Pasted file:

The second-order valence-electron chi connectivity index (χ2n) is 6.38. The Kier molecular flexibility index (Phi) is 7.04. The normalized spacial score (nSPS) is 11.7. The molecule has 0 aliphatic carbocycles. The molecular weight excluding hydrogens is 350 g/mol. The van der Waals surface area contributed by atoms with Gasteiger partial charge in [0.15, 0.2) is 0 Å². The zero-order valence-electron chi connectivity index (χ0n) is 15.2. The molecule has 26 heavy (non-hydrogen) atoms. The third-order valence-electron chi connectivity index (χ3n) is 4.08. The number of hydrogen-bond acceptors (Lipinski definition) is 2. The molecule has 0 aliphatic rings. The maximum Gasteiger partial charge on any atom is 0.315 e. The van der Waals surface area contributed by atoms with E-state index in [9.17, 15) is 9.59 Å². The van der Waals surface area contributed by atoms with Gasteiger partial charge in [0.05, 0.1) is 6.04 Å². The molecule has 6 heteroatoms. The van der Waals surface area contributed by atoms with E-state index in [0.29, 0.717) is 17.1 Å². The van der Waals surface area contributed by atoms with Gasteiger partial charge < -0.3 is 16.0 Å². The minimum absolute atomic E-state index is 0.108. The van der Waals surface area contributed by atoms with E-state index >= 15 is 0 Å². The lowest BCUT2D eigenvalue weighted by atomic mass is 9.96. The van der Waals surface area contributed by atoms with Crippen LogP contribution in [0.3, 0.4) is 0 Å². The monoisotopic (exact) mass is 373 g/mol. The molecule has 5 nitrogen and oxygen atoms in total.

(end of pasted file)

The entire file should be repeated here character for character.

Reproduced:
The second-order valence-electron chi connectivity index (χ2n) is 6.38. The Kier molecular flexibility index (Phi) is 7.04. The normalized spacial score (nSPS) is 11.7. The molecule has 0 aliphatic carbocycles. The molecular weight excluding hydrogens is 350 g/mol. The van der Waals surface area contributed by atoms with Gasteiger partial charge in [0.15, 0.2) is 0 Å². The zero-order valence-electron chi connectivity index (χ0n) is 15.2. The molecule has 26 heavy (non-hydrogen) atoms. The third-order valence-electron chi connectivity index (χ3n) is 4.08. The number of hydrogen-bond acceptors (Lipinski definition) is 2. The molecule has 0 aliphatic rings. The maximum Gasteiger partial charge on any atom is 0.315 e. The van der Waals surface area contributed by atoms with E-state index in [9.17, 15) is 9.59 Å². The van der Waals surface area contributed by atoms with Gasteiger partial charge in [0.05, 0.1) is 6.04 Å². The molecule has 6 heteroatoms. The van der Waals surface area contributed by atoms with E-state index in [0.29, 0.717) is 17.1 Å². The van der Waals surface area contributed by atoms with Gasteiger partial charge < -0.3 is 16.0 Å². The minimum absolute atomic E-state index is 0.108. The van der Waals surface area contributed by atoms with E-state index >= 15 is 0 Å². The lowest BCUT2D eigenvalue weighted by atomic mass is 9.96. The van der Waals surface area contributed by atoms with Crippen LogP contribution in [0.3, 0.4) is 0 Å². The monoisotopic (exact) mass is 373 g/mol. The molecule has 5 nitrogen and oxygen atoms in total.